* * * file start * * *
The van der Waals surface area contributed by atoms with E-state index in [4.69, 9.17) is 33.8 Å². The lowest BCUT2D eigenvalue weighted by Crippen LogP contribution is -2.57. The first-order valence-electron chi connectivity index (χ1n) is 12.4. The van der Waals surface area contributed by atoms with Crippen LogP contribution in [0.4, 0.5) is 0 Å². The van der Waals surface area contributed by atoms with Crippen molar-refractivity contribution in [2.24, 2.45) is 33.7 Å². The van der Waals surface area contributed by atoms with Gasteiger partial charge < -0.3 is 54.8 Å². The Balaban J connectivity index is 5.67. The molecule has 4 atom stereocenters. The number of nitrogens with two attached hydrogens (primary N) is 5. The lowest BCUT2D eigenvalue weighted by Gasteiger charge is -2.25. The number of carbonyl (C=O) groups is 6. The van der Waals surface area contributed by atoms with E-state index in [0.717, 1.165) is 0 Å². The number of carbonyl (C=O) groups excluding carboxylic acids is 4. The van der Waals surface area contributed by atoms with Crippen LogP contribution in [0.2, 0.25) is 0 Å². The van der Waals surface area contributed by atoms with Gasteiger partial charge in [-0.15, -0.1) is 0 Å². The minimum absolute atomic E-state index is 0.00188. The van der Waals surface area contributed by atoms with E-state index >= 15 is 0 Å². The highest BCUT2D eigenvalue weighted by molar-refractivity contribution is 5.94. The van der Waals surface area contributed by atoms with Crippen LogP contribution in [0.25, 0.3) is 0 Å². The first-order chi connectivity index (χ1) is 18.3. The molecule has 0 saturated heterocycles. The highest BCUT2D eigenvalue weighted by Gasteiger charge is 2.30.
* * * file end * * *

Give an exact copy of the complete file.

The van der Waals surface area contributed by atoms with E-state index in [4.69, 9.17) is 33.8 Å². The lowest BCUT2D eigenvalue weighted by Crippen LogP contribution is -2.57. The first-order valence-electron chi connectivity index (χ1n) is 12.4. The van der Waals surface area contributed by atoms with Crippen LogP contribution in [0.4, 0.5) is 0 Å². The van der Waals surface area contributed by atoms with Crippen molar-refractivity contribution in [2.24, 2.45) is 33.7 Å². The van der Waals surface area contributed by atoms with Gasteiger partial charge < -0.3 is 54.8 Å². The Balaban J connectivity index is 5.67. The molecule has 4 atom stereocenters. The number of nitrogens with two attached hydrogens (primary N) is 5. The lowest BCUT2D eigenvalue weighted by Gasteiger charge is -2.25. The number of carbonyl (C=O) groups is 6. The van der Waals surface area contributed by atoms with E-state index in [0.717, 1.165) is 0 Å². The number of carbonyl (C=O) groups excluding carboxylic acids is 4. The van der Waals surface area contributed by atoms with Crippen LogP contribution in [0.2, 0.25) is 0 Å². The van der Waals surface area contributed by atoms with Gasteiger partial charge in [-0.15, -0.1) is 0 Å². The minimum absolute atomic E-state index is 0.00188. The van der Waals surface area contributed by atoms with E-state index >= 15 is 0 Å². The highest BCUT2D eigenvalue weighted by molar-refractivity contribution is 5.94. The van der Waals surface area contributed by atoms with Crippen LogP contribution in [0.25, 0.3) is 0 Å². The first-order chi connectivity index (χ1) is 18.3. The molecule has 0 saturated heterocycles. The highest BCUT2D eigenvalue weighted by Gasteiger charge is 2.30.